I looked to connect not only with customers who had job functions in areas where I believed there was budget for our solutions, but we also targeted industry specialists. Routine engagement with this targeted group included re-tweets and replies to tweets that they sent.  Additionally, when there was positive press about the customer I made sure to tweet that and mention key contacts congratulating them on their work to get on their radar screen.

I also tweeted relevant articles and blogs from the Network Exchange and elsewhere. Finally, I tried to engage these customers with the customized content from the blogs I wrote by not only tweeting it but also asking specific questions related to the content and mentioning the customers and people of interest from Twitter. I received engagement from the customers, who began to ask questions or agree or challenge points we made in the blogs.

I approached LinkedIn in a similar fashion by using well-established methods to find people in our customer base who performed the functions most likely to hold budget for the solutions we were targeting. I then examined the LinkedIn Groups that these people belonged to and correlated the groups between customers to find the groups most likely to have the largest base of potential customers attached. Sometimes these were industry groups or groups associated with the job functions or the even a group dedicated to employees of the customer.

The employee LinkedIn group for our customer had more than 5,000 members. After joining the groups I began to interact there. I joined discussion groups and posed questions and tried to bring in helpful solutions whenever possible. Also, I posted relevant articles and ideas from the industry and even from our competitors. Of course I was sure to post positive news about our customer and mention group members by name if they were involved with the news items.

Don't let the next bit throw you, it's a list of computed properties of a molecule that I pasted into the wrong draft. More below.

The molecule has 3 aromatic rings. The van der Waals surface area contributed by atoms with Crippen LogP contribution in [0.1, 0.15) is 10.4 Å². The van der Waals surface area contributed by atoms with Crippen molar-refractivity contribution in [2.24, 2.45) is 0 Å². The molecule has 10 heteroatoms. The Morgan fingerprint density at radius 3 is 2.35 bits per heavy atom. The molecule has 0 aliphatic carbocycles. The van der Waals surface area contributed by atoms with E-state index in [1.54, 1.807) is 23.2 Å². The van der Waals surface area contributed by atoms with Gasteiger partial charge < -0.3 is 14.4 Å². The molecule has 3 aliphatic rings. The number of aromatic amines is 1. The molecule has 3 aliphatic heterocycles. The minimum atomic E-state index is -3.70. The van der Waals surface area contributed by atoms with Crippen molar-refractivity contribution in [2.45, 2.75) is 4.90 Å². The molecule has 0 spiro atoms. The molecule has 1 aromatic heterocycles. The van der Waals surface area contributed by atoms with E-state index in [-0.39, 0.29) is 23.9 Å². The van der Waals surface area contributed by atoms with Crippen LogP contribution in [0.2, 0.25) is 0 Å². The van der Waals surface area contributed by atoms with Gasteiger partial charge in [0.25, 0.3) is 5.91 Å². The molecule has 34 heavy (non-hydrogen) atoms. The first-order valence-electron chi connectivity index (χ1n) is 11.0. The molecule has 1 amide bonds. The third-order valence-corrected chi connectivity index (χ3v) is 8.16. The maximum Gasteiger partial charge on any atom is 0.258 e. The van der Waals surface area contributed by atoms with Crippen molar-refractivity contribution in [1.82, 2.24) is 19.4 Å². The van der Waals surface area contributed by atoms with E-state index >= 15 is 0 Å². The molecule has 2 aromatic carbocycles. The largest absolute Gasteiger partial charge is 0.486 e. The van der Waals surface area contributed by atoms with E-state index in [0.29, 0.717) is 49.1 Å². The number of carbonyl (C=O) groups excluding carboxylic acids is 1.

Occasionally I dropped in our targeted blog content, which also elicited engagement when we asked questions and solicited opinions and ideas.


The reaction to our authentically helpful content and engagement was palpable. I began getting questions — and then requests to bid for projects — that mirrored the information we were providing on our 10 strategic solutions.

hereThis was an enormous breakthrough. Remember that relations between our companies had been icy and not exactly conducive to business, Our social media presence was changing the relationship with the customer.

We were being regarded as an expert resource and we were building relationships with people from new departments that had been out of contact with us.  They told us our approach was “refreshing” because we were building relationships without bombarding them with phone calls, emails and meetings (like the competition).

The ultimate proof of the power of social media marketing was that when these precious bids came to us, we were no longer outsiders. We had the inside track to win these bids because the RFPs appeared to have been written based on the proprietary information they were gleaning directly from the blog posts I had been putting into the information eco-system.

In less than 18 months from the moment we started our social media strategy, we were awarded $47 million in new business, all of it directed to the 10 target solutions we had strategized from the beginning.

I’d love to hear your comments on our case study in the comment section!

sander biehnSander Biehn has worked in B2B sales at AT&T for the past 17 years. He recently transitioned into a new position helping the sales force integrate social selling.

Illustration courtesy Flickr CC and Flytography